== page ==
He said the ministry has set up different clusters to help public universities reinforce their strengths, identities and marketability of their graduates.
“We also want to stress the concept of internationalising our universities.
“We are confident that we can become leaders in our fields, and in each speciality of these universities,” he said.
The categories in question are: Malaysian Focus University, Malaysian Research University, Malaysian Comprehensive University, Malaysian Technical University and Malaysian Islamic University.
On the matter of the zero-reject policy in schools, Maszlee said schools had received 83,039 disabled students since the policy was implemented earlier this year.
For undocumented children, 2,635 students have registered with schools so far.
Comment: Wonder what took the Ministry so long. So now “Integration has begun for vocational colleges, polytechnics, community colleges, and technical universities” – no details given on the integration. And what about the ILP, IKBN, IKTBN and other Pusat Bertauliah JPK, especially the private ones?
SEREMBAN: Technical and vocational education and training (TVET), which emphasises skills, is a good option for furthering studies, said Human Resources Minister M Kula Segaran.
He said this was in line with the country’s aim to produce more skilled workers as currently the percentage of skilled workers stood at only 28% when the target by 2020 is 35%.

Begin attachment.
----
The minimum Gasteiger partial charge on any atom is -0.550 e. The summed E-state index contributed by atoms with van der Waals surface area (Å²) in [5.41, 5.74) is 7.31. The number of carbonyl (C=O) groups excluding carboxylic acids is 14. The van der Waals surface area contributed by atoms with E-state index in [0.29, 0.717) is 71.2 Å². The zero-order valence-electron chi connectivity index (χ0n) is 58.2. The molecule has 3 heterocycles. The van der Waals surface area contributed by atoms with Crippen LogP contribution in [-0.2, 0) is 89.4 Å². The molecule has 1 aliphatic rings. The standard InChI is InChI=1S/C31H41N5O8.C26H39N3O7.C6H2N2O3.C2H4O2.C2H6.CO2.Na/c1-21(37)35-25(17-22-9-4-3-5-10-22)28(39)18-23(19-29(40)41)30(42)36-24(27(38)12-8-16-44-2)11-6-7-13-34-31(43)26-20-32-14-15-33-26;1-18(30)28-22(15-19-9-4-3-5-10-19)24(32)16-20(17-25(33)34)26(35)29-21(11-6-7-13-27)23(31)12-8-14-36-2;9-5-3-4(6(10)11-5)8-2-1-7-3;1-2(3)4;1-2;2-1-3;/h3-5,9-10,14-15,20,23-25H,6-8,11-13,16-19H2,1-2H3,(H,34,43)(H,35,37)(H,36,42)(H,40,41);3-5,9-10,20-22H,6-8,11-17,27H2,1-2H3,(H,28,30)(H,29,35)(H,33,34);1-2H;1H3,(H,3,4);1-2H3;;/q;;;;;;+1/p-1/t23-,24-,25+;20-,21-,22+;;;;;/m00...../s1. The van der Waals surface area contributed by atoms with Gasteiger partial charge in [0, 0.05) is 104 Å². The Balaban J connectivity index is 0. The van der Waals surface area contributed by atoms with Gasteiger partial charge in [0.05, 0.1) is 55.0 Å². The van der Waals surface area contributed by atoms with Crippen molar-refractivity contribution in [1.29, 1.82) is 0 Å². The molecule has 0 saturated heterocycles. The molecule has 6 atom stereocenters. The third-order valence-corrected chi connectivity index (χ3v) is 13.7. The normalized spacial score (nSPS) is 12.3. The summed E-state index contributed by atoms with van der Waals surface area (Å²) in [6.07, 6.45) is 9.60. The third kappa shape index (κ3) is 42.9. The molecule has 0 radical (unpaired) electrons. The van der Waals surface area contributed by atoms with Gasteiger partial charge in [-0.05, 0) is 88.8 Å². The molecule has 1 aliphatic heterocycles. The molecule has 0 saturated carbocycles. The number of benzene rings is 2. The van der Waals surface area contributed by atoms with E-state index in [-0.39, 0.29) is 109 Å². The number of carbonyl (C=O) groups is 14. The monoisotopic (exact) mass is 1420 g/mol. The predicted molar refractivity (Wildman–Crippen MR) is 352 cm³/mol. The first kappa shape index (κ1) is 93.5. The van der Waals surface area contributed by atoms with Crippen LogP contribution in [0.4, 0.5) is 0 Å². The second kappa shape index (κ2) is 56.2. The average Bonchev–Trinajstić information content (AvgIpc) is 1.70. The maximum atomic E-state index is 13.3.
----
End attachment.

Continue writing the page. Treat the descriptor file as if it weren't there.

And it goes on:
“Skills training is very important and the country’s progress depends on it.
“I hope our young will pick TVET as the first choice. Parents should not solely be looking at sending their children to universities because TVET is no less important,” he told reporters after attending a “Human resource ministry with the people” event in Rantau here today.
He also said involvement of the Chinese and Indian communities in TVET was rather lukewarm, standing at 1% and 5% respectively, and that the ministry was intensifying efforts to encourage higher participation from them as well as the Orang Asli community.
He added it was easy for TVET students to get jobs after completing their courses, citing the take-up rate now stood at 94%.
On other matters, Kula said the ministry held “Meet-the-Customer” sessions at its headquarters in Putrajaya every Tuesday from 8am to 10am, whereby not only top ministry officials would be present but he himself.
In conjunction with the progamme, the minister also made a walkabout at the new market in Rantau town.
Comment: If you are interested to pursue TVET education but do not know where to find these institutions, fill up your details here